A charming little thought-experiment conducted by a writer of rich yet limited imagination. This book has received rave reviews in a number of journal...moreA charming little thought-experiment conducted by a writer of rich yet limited imagination. This book has received rave reviews in a number of journals over the past few months, and I was on a waiting list at the library for weeks before I had a chance to check it out myself.
Clearly influenced by the structured, dreamlike musings of Italo Calvino's Invisible Cities, Sum: Fory Tales from the Afterlives dances neatly through a series of post-life possibilities. Some are clever, some are odd, but few manage to be more than a change of curtains on what is clearly a window into a Judeo-Christian background. There is always a God (capital G), always a mention of sinners and a "you guys get to go one place, and you all go over here." Unfortunately, this book is a missed opportunity for something a bit more mystical, creative, or even simply adventurous.
Eagleman's strongest moments are when he flows inward and touches some of the raw points of sadness we each carry in secret, and when he succumbs to a pantheistic vision that explores natural systems for their own intrinsic miracles.(less)
This book tapped into something I've been thinking about quite a lot lately - the continuum between freedom and security. It seems that, to gain one,...moreThis book tapped into something I've been thinking about quite a lot lately - the continuum between freedom and security. It seems that, to gain one, the other must be sacrificed - that the two are positioned in such a way that requires careful moral calculations to balance or understand.
As a young adult novel, this book does an excellent job of bringing out the complexities of utopian visions, of the difficulties that lie in making choices between collectivity and individualism, and explores very elegantly the positive sides of pain and sorrow.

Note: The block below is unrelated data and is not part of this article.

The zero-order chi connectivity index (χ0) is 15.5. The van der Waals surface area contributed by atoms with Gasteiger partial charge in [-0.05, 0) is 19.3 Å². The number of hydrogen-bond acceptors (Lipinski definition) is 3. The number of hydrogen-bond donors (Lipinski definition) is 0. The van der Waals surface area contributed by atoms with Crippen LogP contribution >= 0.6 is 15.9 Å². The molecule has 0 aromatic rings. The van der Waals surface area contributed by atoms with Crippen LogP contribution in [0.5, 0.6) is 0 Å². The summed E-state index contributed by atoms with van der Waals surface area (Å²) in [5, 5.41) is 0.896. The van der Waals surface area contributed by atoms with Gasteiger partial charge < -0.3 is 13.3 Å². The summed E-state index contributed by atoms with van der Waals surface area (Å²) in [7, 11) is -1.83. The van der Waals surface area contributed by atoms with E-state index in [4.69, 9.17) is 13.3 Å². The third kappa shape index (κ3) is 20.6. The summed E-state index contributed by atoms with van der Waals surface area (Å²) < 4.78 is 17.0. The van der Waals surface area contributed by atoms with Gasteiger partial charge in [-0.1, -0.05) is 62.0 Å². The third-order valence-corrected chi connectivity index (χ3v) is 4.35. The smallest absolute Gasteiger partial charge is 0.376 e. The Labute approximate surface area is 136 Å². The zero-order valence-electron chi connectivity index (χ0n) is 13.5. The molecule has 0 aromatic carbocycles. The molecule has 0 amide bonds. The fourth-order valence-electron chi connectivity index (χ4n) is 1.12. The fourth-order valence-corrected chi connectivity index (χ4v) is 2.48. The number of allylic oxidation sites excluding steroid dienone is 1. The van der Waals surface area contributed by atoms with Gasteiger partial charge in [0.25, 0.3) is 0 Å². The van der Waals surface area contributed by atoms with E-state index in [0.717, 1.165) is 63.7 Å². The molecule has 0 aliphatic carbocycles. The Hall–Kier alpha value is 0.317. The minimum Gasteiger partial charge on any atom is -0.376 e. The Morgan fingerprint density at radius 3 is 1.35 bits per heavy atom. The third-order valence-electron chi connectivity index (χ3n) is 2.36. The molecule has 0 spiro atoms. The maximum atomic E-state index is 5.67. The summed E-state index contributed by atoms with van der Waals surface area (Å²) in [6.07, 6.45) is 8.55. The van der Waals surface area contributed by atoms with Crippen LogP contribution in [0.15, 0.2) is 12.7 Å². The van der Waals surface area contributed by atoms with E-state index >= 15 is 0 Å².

For obvious reasons, this book is included in many high school reading curricula - it should make its way onto adults' shelves, as well.(less)
This book was written by a close friend of my parents, one of the old-school members of the "outlaw" community in which we lived. Andre was in Anchora...moreThis book was written by a close friend of my parents, one of the old-school members of the "outlaw" community in which we lived. Andre was in Anchorage for much of his life, given to chain-smoking and wearing berets; we were in Dutch Harbor and Kodiak. We lived on a boat. We had a paperback copy of this book of his, signed in a friendly scrawl that has faded over the years, due to wear, sun-exposure, salt spray, and the fact that I read the thing 17 times between the ages of 9 and 19. He was an accidental hero of mine, just one more example of the possibilities of what a life could look like, and another instance of what was commonplace in Alaska seeming like the lunatic fringe everywhere else.
This is the original Into the Wild, only instead of being an arrogant, self-centered, privileged kid that ends up dead in the wilderness, Andy is a grown man (with a history of self-abuse), who heads into the wild to save his own life. What results is a beautifully honest, lucid, first-person account of the authentic Alaskan outback lifestyle. I hesitate to use the predictable descriptor "gritty," but be prepared for uncomfortably "real": as in, seal clubbing and other less savory acts of human interest.
On the other hand, Andy's writing style has a freshness and a clarity to it that comes from being an interesting man with a story to tell, with none of the conceits or distractions of a "writer's" identity. I suppose it would be considered a "naive" work, when "naive" means self-taught; for all I know, the book was self-published, as well, and sold primarily in gift stores in Kodiak and the Anchorage airport.
This book is one of my secrets; I hereby share it. Find it and read it. It's great.(less)
Alisdair Gray is a strange and wonderful writer. I'd like to have a glass of wine...moreDelicious. Dark. Revealing. Truthful. Lush. Haunting. Funny. Artful.
Alisdair Gray is a strange and wonderful writer. I'd like to have a glass of wine in his mind. I don't want him to speak - I just want to wander around in there, dragging my finger across objects and looking into his bookcases and closets. I'd like to try on his clothes.
This book was given to me by a dear friend who apparently knew me quite a bit better than was immediately apparent. It is a very intimate gift. This story has become a secret favorite, as if reading it brought me that much closer to myself. I can't say much of anything about it, except for the fact that I wish it had been written about me.
This book is not for everyone, I don't think. But then, maybe it is.